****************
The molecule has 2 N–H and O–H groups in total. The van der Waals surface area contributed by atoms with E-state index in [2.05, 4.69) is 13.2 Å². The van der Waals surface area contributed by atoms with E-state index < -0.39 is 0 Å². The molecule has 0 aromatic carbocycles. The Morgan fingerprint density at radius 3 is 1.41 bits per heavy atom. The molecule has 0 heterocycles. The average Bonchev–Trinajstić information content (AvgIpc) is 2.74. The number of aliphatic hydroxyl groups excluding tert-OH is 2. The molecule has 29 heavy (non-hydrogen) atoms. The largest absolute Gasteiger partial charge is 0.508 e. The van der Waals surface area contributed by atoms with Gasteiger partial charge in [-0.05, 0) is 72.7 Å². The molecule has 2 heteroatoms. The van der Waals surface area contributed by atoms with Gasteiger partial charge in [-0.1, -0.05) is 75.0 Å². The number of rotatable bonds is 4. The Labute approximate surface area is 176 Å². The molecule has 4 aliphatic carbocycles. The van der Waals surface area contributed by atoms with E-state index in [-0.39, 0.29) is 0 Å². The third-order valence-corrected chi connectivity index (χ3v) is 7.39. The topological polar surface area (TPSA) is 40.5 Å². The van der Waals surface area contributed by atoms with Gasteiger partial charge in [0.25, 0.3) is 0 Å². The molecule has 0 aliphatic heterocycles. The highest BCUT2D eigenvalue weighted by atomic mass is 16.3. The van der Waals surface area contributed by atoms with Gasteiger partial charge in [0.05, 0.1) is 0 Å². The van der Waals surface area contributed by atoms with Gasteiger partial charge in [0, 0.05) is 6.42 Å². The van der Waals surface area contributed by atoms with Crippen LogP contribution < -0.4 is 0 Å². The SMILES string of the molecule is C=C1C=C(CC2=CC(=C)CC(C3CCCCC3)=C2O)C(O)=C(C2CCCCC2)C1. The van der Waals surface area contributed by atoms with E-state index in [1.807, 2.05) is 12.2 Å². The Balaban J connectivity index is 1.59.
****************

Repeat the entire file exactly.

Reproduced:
The molecule has 2 N–H and O–H groups in total. The van der Waals surface area contributed by atoms with E-state index in [2.05, 4.69) is 13.2 Å². The van der Waals surface area contributed by atoms with E-state index < -0.39 is 0 Å². The molecule has 0 aromatic carbocycles. The Morgan fingerprint density at radius 3 is 1.41 bits per heavy atom. The molecule has 0 heterocycles. The average Bonchev–Trinajstić information content (AvgIpc) is 2.74. The number of aliphatic hydroxyl groups excluding tert-OH is 2. The molecule has 29 heavy (non-hydrogen) atoms. The largest absolute Gasteiger partial charge is 0.508 e. The van der Waals surface area contributed by atoms with Gasteiger partial charge in [-0.05, 0) is 72.7 Å². The molecule has 2 heteroatoms. The van der Waals surface area contributed by atoms with Gasteiger partial charge in [-0.1, -0.05) is 75.0 Å². The number of rotatable bonds is 4. The Labute approximate surface area is 176 Å². The molecule has 4 aliphatic carbocycles. The van der Waals surface area contributed by atoms with E-state index in [-0.39, 0.29) is 0 Å². The third-order valence-corrected chi connectivity index (χ3v) is 7.39. The topological polar surface area (TPSA) is 40.5 Å². The van der Waals surface area contributed by atoms with Gasteiger partial charge in [0.25, 0.3) is 0 Å². The molecule has 0 aliphatic heterocycles. The highest BCUT2D eigenvalue weighted by atomic mass is 16.3. The van der Waals surface area contributed by atoms with Gasteiger partial charge in [0.05, 0.1) is 0 Å². The van der Waals surface area contributed by atoms with Gasteiger partial charge in [0, 0.05) is 6.42 Å². The van der Waals surface area contributed by atoms with Crippen LogP contribution < -0.4 is 0 Å². The SMILES string of the molecule is C=C1C=C(CC2=CC(=C)CC(C3CCCCC3)=C2O)C(O)=C(C2CCCCC2)C1. The van der Waals surface area contributed by atoms with E-state index in [1.807, 2.05) is 12.2 Å². The Balaban J connectivity index is 1.59.